Consider this; The Iran-backed Mahdi Army in Iraq wields more power than the Iraqi Government, Iranian-backed Hezbollah's been unbowed ever since it's conflict with Israel in 2006, the Iranian-backed Houthi's of Yemen are still armed and operational, Lebanon's Government has been brought down by Hezbollah-backed Parliamentarians. All of these factions are Iranian-backed and financed, as proven by Wikileaks and other sources. Syria, North Korea and China all provide Iran with weapons and equipment and logistics and intelligence to the point where the UN-imposed sanctions are as effective as a mouse guarding a lioness in heat!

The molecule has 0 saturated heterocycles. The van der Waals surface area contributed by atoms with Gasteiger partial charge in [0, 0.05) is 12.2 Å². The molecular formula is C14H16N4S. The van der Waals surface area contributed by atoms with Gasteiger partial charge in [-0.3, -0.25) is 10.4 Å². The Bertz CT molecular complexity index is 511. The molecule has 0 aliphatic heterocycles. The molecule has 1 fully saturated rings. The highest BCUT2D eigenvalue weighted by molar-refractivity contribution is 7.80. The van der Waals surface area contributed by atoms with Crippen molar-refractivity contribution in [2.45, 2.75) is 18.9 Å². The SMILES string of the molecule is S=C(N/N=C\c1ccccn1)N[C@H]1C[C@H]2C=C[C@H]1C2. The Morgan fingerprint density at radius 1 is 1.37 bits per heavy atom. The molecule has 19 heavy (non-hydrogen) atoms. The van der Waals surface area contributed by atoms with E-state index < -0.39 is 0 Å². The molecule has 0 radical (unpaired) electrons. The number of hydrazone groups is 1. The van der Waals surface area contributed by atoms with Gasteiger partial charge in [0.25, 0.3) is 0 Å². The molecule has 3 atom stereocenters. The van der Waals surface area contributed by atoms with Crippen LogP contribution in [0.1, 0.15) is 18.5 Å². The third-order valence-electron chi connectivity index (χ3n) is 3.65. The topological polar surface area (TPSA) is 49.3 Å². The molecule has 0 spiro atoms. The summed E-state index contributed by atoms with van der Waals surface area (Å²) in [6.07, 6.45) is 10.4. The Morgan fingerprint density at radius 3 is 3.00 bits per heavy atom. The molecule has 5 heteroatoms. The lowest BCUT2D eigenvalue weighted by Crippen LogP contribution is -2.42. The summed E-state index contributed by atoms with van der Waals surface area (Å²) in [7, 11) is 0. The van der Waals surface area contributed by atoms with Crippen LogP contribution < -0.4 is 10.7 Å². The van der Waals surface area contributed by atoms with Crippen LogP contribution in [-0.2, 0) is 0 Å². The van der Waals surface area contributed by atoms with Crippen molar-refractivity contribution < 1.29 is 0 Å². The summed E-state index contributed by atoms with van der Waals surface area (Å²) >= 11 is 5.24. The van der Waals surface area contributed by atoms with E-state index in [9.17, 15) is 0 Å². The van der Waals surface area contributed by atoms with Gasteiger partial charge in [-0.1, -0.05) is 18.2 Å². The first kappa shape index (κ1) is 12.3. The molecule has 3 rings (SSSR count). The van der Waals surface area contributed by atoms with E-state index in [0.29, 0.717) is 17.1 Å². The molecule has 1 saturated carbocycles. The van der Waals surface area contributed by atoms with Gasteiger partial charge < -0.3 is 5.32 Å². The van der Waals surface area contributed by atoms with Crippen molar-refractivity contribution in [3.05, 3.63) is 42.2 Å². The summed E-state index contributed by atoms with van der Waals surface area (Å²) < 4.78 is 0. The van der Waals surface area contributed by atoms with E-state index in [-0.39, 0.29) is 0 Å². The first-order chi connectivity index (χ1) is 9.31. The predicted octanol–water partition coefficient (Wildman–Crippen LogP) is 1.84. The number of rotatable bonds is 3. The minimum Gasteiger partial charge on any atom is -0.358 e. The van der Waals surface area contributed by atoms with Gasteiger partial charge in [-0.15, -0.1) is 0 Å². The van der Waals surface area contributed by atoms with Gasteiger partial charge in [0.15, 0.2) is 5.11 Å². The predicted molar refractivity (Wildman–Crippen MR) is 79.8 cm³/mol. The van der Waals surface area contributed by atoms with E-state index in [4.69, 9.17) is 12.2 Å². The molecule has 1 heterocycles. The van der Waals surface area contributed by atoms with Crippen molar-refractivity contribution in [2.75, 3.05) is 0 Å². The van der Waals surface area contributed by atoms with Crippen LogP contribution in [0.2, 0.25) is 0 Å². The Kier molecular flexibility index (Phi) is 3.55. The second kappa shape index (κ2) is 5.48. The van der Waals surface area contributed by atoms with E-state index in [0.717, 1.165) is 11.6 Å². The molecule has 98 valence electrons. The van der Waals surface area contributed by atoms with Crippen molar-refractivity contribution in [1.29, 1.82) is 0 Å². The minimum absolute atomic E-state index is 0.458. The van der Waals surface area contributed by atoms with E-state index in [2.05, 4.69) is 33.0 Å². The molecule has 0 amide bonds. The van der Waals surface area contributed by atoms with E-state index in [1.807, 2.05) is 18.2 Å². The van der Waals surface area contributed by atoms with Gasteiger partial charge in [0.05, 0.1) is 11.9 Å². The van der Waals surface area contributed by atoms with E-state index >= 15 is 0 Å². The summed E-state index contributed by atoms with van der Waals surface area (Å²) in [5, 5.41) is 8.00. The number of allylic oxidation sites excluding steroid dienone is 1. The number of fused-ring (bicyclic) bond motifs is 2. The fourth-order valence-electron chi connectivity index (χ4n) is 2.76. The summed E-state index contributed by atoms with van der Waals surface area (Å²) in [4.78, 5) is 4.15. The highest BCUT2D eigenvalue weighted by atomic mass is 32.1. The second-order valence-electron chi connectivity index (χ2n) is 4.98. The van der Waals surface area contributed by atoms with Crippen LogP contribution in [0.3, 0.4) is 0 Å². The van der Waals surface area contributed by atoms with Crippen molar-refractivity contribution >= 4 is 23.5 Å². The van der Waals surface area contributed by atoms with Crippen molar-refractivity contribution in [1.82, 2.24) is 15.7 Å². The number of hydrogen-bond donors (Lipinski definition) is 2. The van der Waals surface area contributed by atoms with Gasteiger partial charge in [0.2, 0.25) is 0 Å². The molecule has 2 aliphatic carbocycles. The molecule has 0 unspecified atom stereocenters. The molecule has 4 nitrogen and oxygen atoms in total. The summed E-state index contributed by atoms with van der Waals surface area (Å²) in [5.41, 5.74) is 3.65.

Women marching in Iran
With an international support network keeping Western powers in check, and with the US, UK and NATO forces entrenched in Afghanistan, Iran can now focus on expanding it's influence locally. Iranian-inspired uprisings begin in Bahrain, Gaza and Saudi Arabia. All these uprisings and activities have Iranian fingerprints on them, either in the form of weapons, ideologies or simply PR support, by way of Satellite TV channels  like Al Manar and Al Alam and Press TV. Thus begins Iran's regional expansion program, and with Nuclear capabilities, there's not much that the Western powers can do to prevent them from flexing their muscles as they please.